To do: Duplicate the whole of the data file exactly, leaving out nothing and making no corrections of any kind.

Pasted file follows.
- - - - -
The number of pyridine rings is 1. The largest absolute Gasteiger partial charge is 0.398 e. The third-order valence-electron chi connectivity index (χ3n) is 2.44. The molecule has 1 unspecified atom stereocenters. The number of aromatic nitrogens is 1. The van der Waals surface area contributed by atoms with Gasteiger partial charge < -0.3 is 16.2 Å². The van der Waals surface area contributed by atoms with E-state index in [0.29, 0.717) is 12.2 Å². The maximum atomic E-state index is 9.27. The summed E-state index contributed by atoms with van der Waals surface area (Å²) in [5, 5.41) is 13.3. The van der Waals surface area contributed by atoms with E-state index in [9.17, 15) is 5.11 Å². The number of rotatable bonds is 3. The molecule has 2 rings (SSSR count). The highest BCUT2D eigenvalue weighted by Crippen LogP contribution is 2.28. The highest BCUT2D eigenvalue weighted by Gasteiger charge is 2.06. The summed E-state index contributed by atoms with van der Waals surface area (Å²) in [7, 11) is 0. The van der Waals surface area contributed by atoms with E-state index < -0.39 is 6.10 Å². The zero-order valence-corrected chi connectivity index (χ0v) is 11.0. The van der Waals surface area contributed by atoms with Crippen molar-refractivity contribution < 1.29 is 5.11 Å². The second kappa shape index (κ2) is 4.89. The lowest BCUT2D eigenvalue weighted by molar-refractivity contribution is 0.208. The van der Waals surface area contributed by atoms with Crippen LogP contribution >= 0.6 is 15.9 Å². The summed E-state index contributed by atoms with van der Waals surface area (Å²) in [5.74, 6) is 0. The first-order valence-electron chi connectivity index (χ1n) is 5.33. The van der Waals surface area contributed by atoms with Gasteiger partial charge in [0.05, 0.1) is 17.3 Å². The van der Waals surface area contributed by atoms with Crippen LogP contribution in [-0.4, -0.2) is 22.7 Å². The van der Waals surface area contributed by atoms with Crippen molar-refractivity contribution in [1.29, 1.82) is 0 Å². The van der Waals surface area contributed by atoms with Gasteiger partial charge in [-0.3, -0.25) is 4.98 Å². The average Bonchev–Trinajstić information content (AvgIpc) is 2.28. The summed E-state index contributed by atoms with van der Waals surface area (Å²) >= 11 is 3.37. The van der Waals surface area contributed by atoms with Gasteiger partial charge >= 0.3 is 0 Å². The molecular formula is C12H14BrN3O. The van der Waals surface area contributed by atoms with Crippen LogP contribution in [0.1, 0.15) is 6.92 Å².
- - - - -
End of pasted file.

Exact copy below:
The number of pyridine rings is 1. The largest absolute Gasteiger partial charge is 0.398 e. The third-order valence-electron chi connectivity index (χ3n) is 2.44. The molecule has 1 unspecified atom stereocenters. The number of aromatic nitrogens is 1. The van der Waals surface area contributed by atoms with Gasteiger partial charge < -0.3 is 16.2 Å². The van der Waals surface area contributed by atoms with E-state index in [0.29, 0.717) is 12.2 Å². The maximum atomic E-state index is 9.27. The summed E-state index contributed by atoms with van der Waals surface area (Å²) in [5, 5.41) is 13.3. The van der Waals surface area contributed by atoms with E-state index in [9.17, 15) is 5.11 Å². The number of rotatable bonds is 3. The molecule has 2 rings (SSSR count). The highest BCUT2D eigenvalue weighted by Crippen LogP contribution is 2.28. The highest BCUT2D eigenvalue weighted by Gasteiger charge is 2.06. The summed E-state index contributed by atoms with van der Waals surface area (Å²) in [7, 11) is 0. The van der Waals surface area contributed by atoms with E-state index < -0.39 is 6.10 Å². The zero-order valence-corrected chi connectivity index (χ0v) is 11.0. The van der Waals surface area contributed by atoms with Crippen molar-refractivity contribution < 1.29 is 5.11 Å². The second kappa shape index (κ2) is 4.89. The lowest BCUT2D eigenvalue weighted by molar-refractivity contribution is 0.208. The van der Waals surface area contributed by atoms with Crippen LogP contribution >= 0.6 is 15.9 Å². The summed E-state index contributed by atoms with van der Waals surface area (Å²) in [5.74, 6) is 0. The first-order valence-electron chi connectivity index (χ1n) is 5.33. The van der Waals surface area contributed by atoms with Gasteiger partial charge in [0.05, 0.1) is 17.3 Å². The van der Waals surface area contributed by atoms with Crippen LogP contribution in [-0.4, -0.2) is 22.7 Å². The van der Waals surface area contributed by atoms with Crippen molar-refractivity contribution in [1.29, 1.82) is 0 Å². The van der Waals surface area contributed by atoms with Gasteiger partial charge in [-0.3, -0.25) is 4.98 Å². The average Bonchev–Trinajstić information content (AvgIpc) is 2.28. The summed E-state index contributed by atoms with van der Waals surface area (Å²) >= 11 is 3.37. The van der Waals surface area contributed by atoms with Gasteiger partial charge >= 0.3 is 0 Å². The molecular formula is C12H14BrN3O. The van der Waals surface area contributed by atoms with Crippen LogP contribution in [0.1, 0.15) is 6.92 Å².